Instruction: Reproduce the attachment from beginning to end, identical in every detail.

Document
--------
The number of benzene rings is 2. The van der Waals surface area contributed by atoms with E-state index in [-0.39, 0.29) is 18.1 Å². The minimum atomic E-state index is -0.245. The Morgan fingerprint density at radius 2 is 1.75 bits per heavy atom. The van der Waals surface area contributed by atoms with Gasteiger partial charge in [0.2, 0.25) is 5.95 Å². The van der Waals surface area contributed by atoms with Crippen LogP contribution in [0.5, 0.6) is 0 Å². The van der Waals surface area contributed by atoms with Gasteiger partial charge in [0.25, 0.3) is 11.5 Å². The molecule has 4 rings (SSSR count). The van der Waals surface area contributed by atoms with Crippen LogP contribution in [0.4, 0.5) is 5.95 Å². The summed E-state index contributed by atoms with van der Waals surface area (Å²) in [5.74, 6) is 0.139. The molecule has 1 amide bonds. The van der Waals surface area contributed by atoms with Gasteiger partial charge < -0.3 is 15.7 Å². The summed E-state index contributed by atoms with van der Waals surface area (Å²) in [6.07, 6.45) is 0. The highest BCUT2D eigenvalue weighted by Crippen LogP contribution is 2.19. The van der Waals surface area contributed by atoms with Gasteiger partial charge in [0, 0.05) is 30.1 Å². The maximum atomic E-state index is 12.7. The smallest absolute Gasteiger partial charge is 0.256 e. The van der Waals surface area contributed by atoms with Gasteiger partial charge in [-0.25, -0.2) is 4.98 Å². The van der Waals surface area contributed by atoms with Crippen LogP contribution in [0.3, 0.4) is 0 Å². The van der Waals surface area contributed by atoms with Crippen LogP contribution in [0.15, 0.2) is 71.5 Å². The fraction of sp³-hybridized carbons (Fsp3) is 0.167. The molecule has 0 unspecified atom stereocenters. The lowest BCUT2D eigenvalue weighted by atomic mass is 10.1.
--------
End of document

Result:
The number of benzene rings is 2. The van der Waals surface area contributed by atoms with E-state index in [-0.39, 0.29) is 18.1 Å². The minimum atomic E-state index is -0.245. The Morgan fingerprint density at radius 2 is 1.75 bits per heavy atom. The van der Waals surface area contributed by atoms with Gasteiger partial charge in [0.2, 0.25) is 5.95 Å². The van der Waals surface area contributed by atoms with Crippen LogP contribution in [0.5, 0.6) is 0 Å². The van der Waals surface area contributed by atoms with Gasteiger partial charge in [0.25, 0.3) is 11.5 Å². The molecule has 4 rings (SSSR count). The van der Waals surface area contributed by atoms with Crippen LogP contribution in [0.4, 0.5) is 5.95 Å². The summed E-state index contributed by atoms with van der Waals surface area (Å²) in [5.74, 6) is 0.139. The molecule has 1 amide bonds. The van der Waals surface area contributed by atoms with Gasteiger partial charge < -0.3 is 15.7 Å². The summed E-state index contributed by atoms with van der Waals surface area (Å²) in [6.07, 6.45) is 0. The highest BCUT2D eigenvalue weighted by Crippen LogP contribution is 2.19. The van der Waals surface area contributed by atoms with Gasteiger partial charge in [0, 0.05) is 30.1 Å². The maximum atomic E-state index is 12.7. The smallest absolute Gasteiger partial charge is 0.256 e. The van der Waals surface area contributed by atoms with Gasteiger partial charge in [-0.25, -0.2) is 4.98 Å². The van der Waals surface area contributed by atoms with Crippen LogP contribution in [0.3, 0.4) is 0 Å². The van der Waals surface area contributed by atoms with Crippen LogP contribution in [0.15, 0.2) is 71.5 Å². The fraction of sp³-hybridized carbons (Fsp3) is 0.167. The molecule has 0 unspecified atom stereocenters. The lowest BCUT2D eigenvalue weighted by atomic mass is 10.1.